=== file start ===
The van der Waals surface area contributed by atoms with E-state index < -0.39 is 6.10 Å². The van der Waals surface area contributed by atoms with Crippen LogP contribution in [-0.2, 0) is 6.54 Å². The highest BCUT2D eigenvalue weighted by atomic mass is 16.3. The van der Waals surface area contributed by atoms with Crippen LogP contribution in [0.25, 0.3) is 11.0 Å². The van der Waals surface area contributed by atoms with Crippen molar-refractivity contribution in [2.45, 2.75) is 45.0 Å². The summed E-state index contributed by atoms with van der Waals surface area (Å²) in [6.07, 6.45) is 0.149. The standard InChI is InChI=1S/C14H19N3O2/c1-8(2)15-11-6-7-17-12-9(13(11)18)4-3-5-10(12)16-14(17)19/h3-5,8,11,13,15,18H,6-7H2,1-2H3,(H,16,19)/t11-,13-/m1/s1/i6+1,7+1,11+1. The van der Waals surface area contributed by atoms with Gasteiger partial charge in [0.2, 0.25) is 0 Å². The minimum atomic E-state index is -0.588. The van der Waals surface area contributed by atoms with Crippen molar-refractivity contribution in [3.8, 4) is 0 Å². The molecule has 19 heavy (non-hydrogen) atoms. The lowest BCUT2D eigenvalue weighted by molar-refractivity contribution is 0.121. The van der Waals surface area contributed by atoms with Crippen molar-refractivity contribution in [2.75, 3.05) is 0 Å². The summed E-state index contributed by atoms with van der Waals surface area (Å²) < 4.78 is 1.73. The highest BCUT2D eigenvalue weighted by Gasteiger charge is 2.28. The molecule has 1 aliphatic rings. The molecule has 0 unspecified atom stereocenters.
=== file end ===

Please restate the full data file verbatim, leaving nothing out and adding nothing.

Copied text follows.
The van der Waals surface area contributed by atoms with E-state index < -0.39 is 6.10 Å². The van der Waals surface area contributed by atoms with Crippen LogP contribution in [-0.2, 0) is 6.54 Å². The highest BCUT2D eigenvalue weighted by atomic mass is 16.3. The van der Waals surface area contributed by atoms with Crippen LogP contribution in [0.25, 0.3) is 11.0 Å². The van der Waals surface area contributed by atoms with Crippen molar-refractivity contribution in [2.45, 2.75) is 45.0 Å². The summed E-state index contributed by atoms with van der Waals surface area (Å²) in [6.07, 6.45) is 0.149. The standard InChI is InChI=1S/C14H19N3O2/c1-8(2)15-11-6-7-17-12-9(13(11)18)4-3-5-10(12)16-14(17)19/h3-5,8,11,13,15,18H,6-7H2,1-2H3,(H,16,19)/t11-,13-/m1/s1/i6+1,7+1,11+1. The van der Waals surface area contributed by atoms with Gasteiger partial charge in [0.2, 0.25) is 0 Å². The minimum atomic E-state index is -0.588. The van der Waals surface area contributed by atoms with Crippen molar-refractivity contribution in [3.8, 4) is 0 Å². The molecule has 19 heavy (non-hydrogen) atoms. The lowest BCUT2D eigenvalue weighted by molar-refractivity contribution is 0.121. The van der Waals surface area contributed by atoms with Crippen molar-refractivity contribution in [2.75, 3.05) is 0 Å². The summed E-state index contributed by atoms with van der Waals surface area (Å²) < 4.78 is 1.73. The highest BCUT2D eigenvalue weighted by Gasteiger charge is 2.28. The molecule has 1 aliphatic rings. The molecule has 0 unspecified atom stereocenters.